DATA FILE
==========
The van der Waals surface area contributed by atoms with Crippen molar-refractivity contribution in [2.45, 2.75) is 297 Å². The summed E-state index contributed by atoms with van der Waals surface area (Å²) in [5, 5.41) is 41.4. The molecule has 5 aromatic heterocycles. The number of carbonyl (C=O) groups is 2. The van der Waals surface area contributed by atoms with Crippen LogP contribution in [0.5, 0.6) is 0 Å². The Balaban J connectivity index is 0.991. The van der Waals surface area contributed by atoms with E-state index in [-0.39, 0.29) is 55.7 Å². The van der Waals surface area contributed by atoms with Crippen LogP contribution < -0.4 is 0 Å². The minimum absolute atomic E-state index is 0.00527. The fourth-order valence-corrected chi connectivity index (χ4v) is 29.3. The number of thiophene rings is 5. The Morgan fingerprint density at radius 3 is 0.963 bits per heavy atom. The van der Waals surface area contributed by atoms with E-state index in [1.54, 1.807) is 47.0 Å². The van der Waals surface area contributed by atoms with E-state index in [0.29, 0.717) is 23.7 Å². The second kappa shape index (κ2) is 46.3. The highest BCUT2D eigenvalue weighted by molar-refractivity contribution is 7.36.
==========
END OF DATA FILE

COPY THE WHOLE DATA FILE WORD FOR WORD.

The van der Waals surface area contributed by atoms with Crippen molar-refractivity contribution in [2.45, 2.75) is 297 Å². The summed E-state index contributed by atoms with van der Waals surface area (Å²) in [5, 5.41) is 41.4. The molecule has 5 aromatic heterocycles. The number of carbonyl (C=O) groups is 2. The van der Waals surface area contributed by atoms with Crippen LogP contribution in [0.5, 0.6) is 0 Å². The Balaban J connectivity index is 0.991. The van der Waals surface area contributed by atoms with E-state index in [-0.39, 0.29) is 55.7 Å². The van der Waals surface area contributed by atoms with Crippen LogP contribution < -0.4 is 0 Å². The minimum absolute atomic E-state index is 0.00527. The fourth-order valence-corrected chi connectivity index (χ4v) is 29.3. The number of thiophene rings is 5. The Morgan fingerprint density at radius 3 is 0.963 bits per heavy atom. The van der Waals surface area contributed by atoms with E-state index in [1.54, 1.807) is 47.0 Å². The van der Waals surface area contributed by atoms with E-state index in [0.29, 0.717) is 23.7 Å². The second kappa shape index (κ2) is 46.3. The highest BCUT2D eigenvalue weighted by molar-refractivity contribution is 7.36.